Just four weeks after breaking down in tears when Federer shattered his hopes of a first Wimbledon title, Murray returned to Centre Court to rout the Swiss great in just one hour and 56 minutes. Murray, who has denied Federer a coveted first singles gold, could yet finish the Games with two gold medals as he will be back in action in the mixed doubles final with partner Laura Robson against Max Mirnyi and Victoria Azarenka of Belarus later on Sunday.
It is the greatest moment of Murray's career to date and just reward for an astonishing display that must rank alongside the best ever seen on the sport's most hallowed court. The 25-year-old Scot, beaten in three Grand Slam finals by Federer, has been in superb form all week, but even he can't have dreamed he would win gold like this.
Not only did the world number four do it by beating the Swiss for the first time since 2010, Murray also handed the 17-time Grand Slam winner his heaviest defeat in a major final since Rafael Nadal thrashed him for the loss of just four games in the 2008 French Open final.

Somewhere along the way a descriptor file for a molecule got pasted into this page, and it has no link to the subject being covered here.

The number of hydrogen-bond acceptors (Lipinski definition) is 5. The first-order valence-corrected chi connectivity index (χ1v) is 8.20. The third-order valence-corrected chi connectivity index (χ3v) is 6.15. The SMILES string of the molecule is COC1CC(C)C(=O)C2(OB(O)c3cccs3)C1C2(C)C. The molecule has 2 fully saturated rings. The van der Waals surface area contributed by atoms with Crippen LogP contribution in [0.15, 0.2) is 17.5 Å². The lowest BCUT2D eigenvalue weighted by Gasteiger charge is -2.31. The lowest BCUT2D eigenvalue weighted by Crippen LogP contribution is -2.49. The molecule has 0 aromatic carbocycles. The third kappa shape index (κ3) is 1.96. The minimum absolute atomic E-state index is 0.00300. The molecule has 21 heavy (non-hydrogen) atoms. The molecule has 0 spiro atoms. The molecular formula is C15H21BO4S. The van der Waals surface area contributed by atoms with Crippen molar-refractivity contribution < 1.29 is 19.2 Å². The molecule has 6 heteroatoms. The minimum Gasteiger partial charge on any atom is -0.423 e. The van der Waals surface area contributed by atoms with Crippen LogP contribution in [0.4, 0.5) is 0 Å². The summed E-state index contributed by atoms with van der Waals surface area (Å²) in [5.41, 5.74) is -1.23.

For Federer, a doubles gold medallist with Stanislas Wawrinka in Beijing in 2008, this final was meant to be the crowning glory of his career. Instead, Federer, who will be 35 by the time the Rio Games are in full swing in 2016, may wonder if he will ever get a chance to win the Golden Slam of all four majors and singles gold.
Murray had hoped the final would be staged with the Centre Court roof open as he felt his Wimbledon defeat was in part due to Federer thriving after a switch to indoor play when rain hit when the match was level at one-set all.